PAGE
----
stanley glanz training center

Tulsa County commissioners Monday declined to say whether former Sheriff Stanley Glanz’s name should be removed from the Sheriff’s Office training center. Commissioners voted in 2013 to name the facility the Sheriff Stanley Glanz Law Enforcement Training Center. Construction of the building has been halted and Glanz’s name has yet to be placed on it. Glanz on Friday pleaded guilty to one misdemeanor and no-contest to another. DYLAN GOFORTH/The Frontier

Three days after former Tulsa County Sheriff Stanley Glanz pleaded guilty to willful violation of the law and no contest to refusal to perform official duty — both misdemeanors — county commissioners still weren’t ready Monday to say whether Glanz’s name should be removed from the Sheriff’s Office training center named in his honor.

“I know the BOCC (Board of County Commissioners) approved that naming,” said Commissioner Ron Peters. “I haven’t given it a lot of thought since then.”

Commissioner John Smaligo said he is open to having the discussion but declined to say whether he believes Glanz’s name should be removed from the facility. He noted that it was Sheriff’s Office personnel who asked that the training center be named for their boss.

“I certainly don’t have a problem revisiting the issue,” Smaligo said. “If the commissioners want to get together and discuss this at a management conference in the future, I think it’s appropriate to look at it again.”

The issue may end up being a moot one. The Sheriff’s Office has put construction of the training center on hold due to budget constraints but is moving forward with construction of a 911 call center on the same site. The 911 center is expected to be completed in the fall.

Officials broke ground on the Sheriff Stanley Glanz Law Enforcement Training Center in July 2014. Nine months later, in April 2015, then-TCSO Reserve Deputy Robert Bates fatally shot an unarmed black man during a pursuit. The incident sparked intense scrutiny of the agency and ultimately led to Glanz’s being indicted on the two misdemeanors he pleaded to Friday in Tulsa County District Court.

The refusal to perform official duty count accused Glanz of failing to provide a report on TCSO’s 2009 internal investigation into Bates after lawful requests from the media. The willful violation of the law count accused the former sheriff of using county vehicles for official business while at the same time collecting a $600 monthly stipend for a personal vehicle.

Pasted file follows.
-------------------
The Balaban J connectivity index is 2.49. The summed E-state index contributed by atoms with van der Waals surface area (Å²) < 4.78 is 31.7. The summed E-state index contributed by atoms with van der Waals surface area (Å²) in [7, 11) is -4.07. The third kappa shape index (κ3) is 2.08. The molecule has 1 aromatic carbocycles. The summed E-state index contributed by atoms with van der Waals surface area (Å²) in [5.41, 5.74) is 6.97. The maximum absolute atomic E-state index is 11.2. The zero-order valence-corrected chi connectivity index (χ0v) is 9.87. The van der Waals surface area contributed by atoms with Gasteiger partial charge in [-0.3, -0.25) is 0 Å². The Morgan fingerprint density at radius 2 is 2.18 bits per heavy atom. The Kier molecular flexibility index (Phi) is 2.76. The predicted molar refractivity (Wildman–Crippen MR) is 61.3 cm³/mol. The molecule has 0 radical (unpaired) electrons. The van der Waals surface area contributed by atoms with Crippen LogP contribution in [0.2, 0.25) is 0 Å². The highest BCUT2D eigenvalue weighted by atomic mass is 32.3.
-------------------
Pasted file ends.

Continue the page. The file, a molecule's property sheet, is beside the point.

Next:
Under the terms of the plea agreement, Glanz received a one-year suspended sentence on each count. Bates, meanwhile, was convicted of second-degree manslaughter in the death of Eric Harris and is serving a four-year sentence.

Smaligo said he would like to hear from the current Sheriff’s Office administration and the union representing Sheriff’s Office employees before making his decision.

The man who succeeded Glanz as sheriff, Vic Regalado, said Monday that it is not his place to name the facility.

“But I will support whatever the public and the citizens of Tulsa County want to do regarding the name of the training center,” Regalado said. “If it is left up to me, I would name it something generic, such as ‘The Tulsa County Sheriff’s Office Training Center.’”

Smaligo said the media, not the public, wants to know whether Glanz’s name will be removed from the training center.

“I don’t know if a misdemeanor guilty plea and a no-contest plea is enough to warrant removing his name, but it may well,” Smaligo said. “I think it is something the three commissioners are going to have to give quite a bit of thought to.”

He added: “Ultimately, the question comes down to, Is a person’s entire legacy going to be determined by the worst thing they are involved in, or a lifetime of good things? This community for the most part has chosen — in a couple of different cases — whatever good a person has done, if they have done something that is bad, then we are going to punish their overall legacy.”

Smaligo stressed that his comments should not be interpreted as excusing or discounting Glanz’s actions.

Commissioner Karen Keith did not respond to Frontier requests for comment.

The Tulsa County Sheriff's Office created a brochure, part of which is shown above, promoting the Stanley Glanz Law Enforcement Training Center and what the facility would include. Courtesy

The Tulsa County Sheriff’s Office created a brochure, part of which is shown above, promoting the Stanley Glanz Law Enforcement Training Center and what the facility would include. Courtesy

County commissioners in 2013 approved a resolution naming the training center after Glanz. The facility was to have been built on 33.8 acres of land at 6094 E. 66th Street North.

The Sheriff’s Office received a $1.6 million loan from the Tulsa County Industrial Authority to start the project. The $1.6 million covered the $1.3 million cost of the land and $300,000 in engineering and preliminary infrastructure costs.

The overall construction estimated on the project was initially $1.2 to $1.6 million but is now expected to be closer to $3.4 million, Sheriff’s Office officials said Monday. That figure does not include the $1.6 million the Sheriff’s Office borrowed to get the project started.

The training center was intended to provide a place for Sheriff’s Office employees and other area law enforcement agencies to train. It was expected to include classrooms and conference rooms, a dispatch center, a weight-training facility, bunks for overnight stays and a kitchen.

A 1,632-foot range house was to have included offices for the shooting range staff as well as a simulator and classroom. A mile-long driver training track and urban training village were also part of the project.